Those opposed to the end of psychedelic prohibition often cite a perceived threat to public safety. Easier access to these substances, the argument goes, will lead to a leap in crime and hospitalizations. In some quarters, that fear persists even though ample evidence from the Netherlands, Portugal and the few other post-prohibition countries suggest the opposite.
We now have the opportunity to see what happens when prohibition is lifted in the U.S. Last year Colorado voters passed a ballot initiative to legalize the possession of psychedelic plants and fungi, the first state in the country to do so. While a statewide regulatory framework for therapeutic use is still being developed, the personal possession of psilocybin mushrooms has been legal since January.
Just the facts. Greg Ferenstein wondered what the data revealed. Ferenstein is the founder of Frederick Research, a consultant for the psychedelics industry. He recently studied the preliminary numbers from Colorado and published a report for the Reason Foundation, where he is a senior research fellow. The report title captures the gist: “Early data suggest no health or safety harms from Colorado psychedelics legalization.”
Crime statistics show no significant change from the same period the year before. Incidents of driving under the influence of psychedelics remain low at 2% of all DUIs. Hospitals throughout the state report that drug-related hospitalizations and emergency room visits due to psychedelic use represent only 0.3% of all drug-related incidences.
“No one on the ground in Colorado who has to deal with violence or public health issues seems to think that psychedelics are a threat,” Ferenstein told me. He spoke with representatives from the Denver and Jefferson County police departments, as well as two of the state’s largest hospital systems. “When it comes to the people who actually have to deal with abuse or safety, psychedelics aren’t even on their radar.”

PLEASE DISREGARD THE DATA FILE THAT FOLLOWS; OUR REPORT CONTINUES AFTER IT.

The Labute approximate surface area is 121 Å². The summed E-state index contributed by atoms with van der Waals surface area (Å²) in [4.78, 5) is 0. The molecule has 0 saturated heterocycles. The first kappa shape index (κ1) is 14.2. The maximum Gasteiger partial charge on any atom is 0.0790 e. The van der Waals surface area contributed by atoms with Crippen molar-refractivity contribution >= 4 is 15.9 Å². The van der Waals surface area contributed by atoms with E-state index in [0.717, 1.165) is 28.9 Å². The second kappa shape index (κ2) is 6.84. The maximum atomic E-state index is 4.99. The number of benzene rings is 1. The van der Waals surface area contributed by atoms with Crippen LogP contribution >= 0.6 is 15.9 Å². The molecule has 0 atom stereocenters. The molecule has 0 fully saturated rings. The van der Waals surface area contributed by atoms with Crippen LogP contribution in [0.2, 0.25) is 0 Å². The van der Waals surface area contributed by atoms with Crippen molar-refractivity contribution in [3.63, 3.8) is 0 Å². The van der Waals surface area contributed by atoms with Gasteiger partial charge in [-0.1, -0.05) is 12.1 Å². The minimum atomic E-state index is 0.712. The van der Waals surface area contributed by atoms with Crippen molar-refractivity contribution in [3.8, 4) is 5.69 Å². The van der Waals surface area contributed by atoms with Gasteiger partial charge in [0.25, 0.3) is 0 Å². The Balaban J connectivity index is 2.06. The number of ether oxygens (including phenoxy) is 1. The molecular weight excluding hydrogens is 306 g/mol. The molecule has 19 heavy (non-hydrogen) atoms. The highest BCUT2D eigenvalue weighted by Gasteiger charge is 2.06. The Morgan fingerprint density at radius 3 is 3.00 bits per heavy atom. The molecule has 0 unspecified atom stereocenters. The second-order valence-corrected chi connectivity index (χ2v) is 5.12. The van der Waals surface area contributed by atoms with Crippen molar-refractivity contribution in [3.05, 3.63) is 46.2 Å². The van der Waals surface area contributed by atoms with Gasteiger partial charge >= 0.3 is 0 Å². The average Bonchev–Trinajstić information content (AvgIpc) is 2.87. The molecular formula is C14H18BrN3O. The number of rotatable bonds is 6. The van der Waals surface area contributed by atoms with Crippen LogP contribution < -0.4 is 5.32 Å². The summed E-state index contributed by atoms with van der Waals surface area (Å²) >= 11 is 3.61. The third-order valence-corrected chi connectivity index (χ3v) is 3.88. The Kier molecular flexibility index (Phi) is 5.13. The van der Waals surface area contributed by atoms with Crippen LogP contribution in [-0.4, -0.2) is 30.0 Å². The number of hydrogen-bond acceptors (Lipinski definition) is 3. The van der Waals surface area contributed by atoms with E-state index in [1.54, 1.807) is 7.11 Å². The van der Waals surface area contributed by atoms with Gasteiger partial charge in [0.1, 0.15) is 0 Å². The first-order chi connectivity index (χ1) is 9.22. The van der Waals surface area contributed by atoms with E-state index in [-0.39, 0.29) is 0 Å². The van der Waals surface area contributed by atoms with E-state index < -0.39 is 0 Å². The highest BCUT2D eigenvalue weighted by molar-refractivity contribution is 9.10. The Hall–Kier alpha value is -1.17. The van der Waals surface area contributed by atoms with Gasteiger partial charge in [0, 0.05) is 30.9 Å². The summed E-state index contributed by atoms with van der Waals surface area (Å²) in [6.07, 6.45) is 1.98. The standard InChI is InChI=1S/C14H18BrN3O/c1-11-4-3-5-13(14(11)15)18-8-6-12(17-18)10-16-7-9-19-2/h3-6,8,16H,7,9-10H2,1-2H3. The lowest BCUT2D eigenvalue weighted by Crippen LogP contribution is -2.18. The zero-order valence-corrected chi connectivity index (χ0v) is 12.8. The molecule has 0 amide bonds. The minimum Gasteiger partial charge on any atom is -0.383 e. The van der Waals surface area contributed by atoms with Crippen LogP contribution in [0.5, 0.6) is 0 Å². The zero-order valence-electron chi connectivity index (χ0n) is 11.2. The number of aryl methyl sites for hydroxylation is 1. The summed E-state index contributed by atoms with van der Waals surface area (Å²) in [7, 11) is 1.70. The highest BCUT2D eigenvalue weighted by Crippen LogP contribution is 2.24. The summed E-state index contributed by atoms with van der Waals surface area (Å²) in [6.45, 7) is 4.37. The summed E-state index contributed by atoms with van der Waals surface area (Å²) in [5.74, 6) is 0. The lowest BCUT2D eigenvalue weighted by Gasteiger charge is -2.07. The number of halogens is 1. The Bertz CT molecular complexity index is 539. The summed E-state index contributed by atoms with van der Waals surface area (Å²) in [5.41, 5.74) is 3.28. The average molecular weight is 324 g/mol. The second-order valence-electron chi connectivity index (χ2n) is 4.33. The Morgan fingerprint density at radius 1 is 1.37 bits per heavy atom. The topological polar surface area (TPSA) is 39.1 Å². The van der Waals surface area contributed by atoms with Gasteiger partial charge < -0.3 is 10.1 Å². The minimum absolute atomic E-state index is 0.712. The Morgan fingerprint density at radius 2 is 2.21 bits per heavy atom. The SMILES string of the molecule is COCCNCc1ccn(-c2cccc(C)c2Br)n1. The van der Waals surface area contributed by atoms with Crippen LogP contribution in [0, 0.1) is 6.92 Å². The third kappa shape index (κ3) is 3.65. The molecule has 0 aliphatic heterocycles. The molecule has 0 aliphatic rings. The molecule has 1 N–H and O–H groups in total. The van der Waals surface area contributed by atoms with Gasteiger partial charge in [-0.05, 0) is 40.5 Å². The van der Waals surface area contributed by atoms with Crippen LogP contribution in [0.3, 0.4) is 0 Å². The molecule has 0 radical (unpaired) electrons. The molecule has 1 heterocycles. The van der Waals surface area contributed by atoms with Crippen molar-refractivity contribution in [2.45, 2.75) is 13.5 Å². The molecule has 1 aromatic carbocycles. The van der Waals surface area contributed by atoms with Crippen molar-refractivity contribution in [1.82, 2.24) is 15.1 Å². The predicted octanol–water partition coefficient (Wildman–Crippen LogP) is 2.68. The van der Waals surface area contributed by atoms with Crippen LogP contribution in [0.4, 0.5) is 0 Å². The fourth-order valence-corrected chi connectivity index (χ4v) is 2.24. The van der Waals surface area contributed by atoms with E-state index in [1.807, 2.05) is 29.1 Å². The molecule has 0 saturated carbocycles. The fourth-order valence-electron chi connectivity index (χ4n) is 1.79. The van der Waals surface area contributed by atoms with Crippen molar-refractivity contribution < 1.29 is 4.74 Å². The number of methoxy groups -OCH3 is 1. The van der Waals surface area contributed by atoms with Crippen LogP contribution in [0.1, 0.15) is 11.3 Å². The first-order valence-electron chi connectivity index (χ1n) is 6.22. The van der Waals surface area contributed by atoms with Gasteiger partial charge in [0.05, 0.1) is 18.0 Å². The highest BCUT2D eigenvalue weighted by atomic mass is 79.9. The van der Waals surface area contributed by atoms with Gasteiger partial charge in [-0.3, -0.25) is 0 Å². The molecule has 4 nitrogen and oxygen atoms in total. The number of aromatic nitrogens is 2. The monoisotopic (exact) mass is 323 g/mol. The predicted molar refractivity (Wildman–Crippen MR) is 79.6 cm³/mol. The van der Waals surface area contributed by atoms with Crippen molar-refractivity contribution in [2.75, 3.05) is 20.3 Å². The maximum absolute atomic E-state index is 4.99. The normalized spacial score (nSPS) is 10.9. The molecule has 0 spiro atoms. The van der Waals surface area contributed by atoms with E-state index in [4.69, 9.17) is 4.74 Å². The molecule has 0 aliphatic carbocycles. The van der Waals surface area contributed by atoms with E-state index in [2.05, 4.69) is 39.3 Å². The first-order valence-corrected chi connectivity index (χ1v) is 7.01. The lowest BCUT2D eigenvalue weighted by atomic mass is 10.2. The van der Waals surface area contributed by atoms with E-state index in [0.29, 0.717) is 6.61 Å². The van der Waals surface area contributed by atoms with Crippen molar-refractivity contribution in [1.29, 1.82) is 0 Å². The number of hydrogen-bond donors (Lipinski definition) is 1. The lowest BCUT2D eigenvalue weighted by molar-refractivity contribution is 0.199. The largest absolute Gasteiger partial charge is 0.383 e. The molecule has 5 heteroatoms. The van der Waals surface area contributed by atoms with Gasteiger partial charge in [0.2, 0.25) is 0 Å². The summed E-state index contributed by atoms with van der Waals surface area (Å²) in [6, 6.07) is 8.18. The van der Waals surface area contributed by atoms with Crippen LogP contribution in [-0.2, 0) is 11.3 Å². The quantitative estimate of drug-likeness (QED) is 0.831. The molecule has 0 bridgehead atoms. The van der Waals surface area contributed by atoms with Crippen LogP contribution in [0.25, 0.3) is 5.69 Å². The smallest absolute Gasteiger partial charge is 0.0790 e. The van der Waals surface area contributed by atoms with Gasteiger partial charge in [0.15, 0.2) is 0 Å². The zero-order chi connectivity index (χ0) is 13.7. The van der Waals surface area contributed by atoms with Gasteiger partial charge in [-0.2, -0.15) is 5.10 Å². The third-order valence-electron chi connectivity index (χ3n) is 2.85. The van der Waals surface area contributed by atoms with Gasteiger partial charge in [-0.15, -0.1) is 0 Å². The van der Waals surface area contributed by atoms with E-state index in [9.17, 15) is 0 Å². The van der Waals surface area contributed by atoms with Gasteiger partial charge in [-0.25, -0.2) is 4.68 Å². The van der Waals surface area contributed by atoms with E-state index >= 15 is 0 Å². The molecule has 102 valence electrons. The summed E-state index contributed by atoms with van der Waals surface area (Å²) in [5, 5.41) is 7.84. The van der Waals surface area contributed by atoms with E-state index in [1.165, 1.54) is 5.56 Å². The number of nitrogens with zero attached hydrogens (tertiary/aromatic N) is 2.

Generalizable. It’s possible, he suggests, that legalization would lead to similar outcomes elsewhere. “Most people have no interest in mushrooms,” he points out. He did some light polling of everyday Coloradans for the report. Only six of the 70 respondents said that legalization had impacted them in any way. Of those, all but one were positive, and the other was neutral. “It’s a non-issue to most people,” he said.
At the same time, Ferenstein notes that while production and distribution of psychedelics is not legal, the current underground market is thriving. “It’s fully meeting demand for what people want. Pretty much anyone who wants mushrooms in Colorado can easily get them.”
That certainly seems to be the case in New York, where gray market cannabis shops are abundant, and psilocybin chocolates and gummies are regularly available behind the counter. Ferenstein agrees. “I literally walked by a display case of a giant bag of mushrooms recently in Brooklyn. For all intents and purposes, mushrooms are legal and fully accessible to anyone who wants them in a retail context in multiple cities all around the country.”
Think different. What implications might this have for policy? Ferenstein poses a provocative possibility that is rarely considered as we focus attention on clinical trials, medical frameworks, and religious use.
“I do not believe that, in the case of psilocybin, the law significantly changes access or demand. It changes the legal status. It changes whether people can access safe psychedelics. And it changes how we prosecute people. But it doesn’t do much to the supply or the demand curve.”
Whether or not legalization might lead to an increase in demand is worth debating. It does seem possible that the state sanctioning of psychedelics would encourage more people to try them, though that number might be fairly small. But Ferenstein’s report suggests that broader use is unlikely to harm public safety. In fact, it should do the opposite. Legalization would make products safer, so users can trust what they take. And bringing facilitators up from the underground creates avenues for accountability against bad actors.
Next. As more cities and states move toward legalization, we’ll learn a lot by studying the data. It may turn out that the public safety concerns that fueled prohibition are no more than a drug war hangover.
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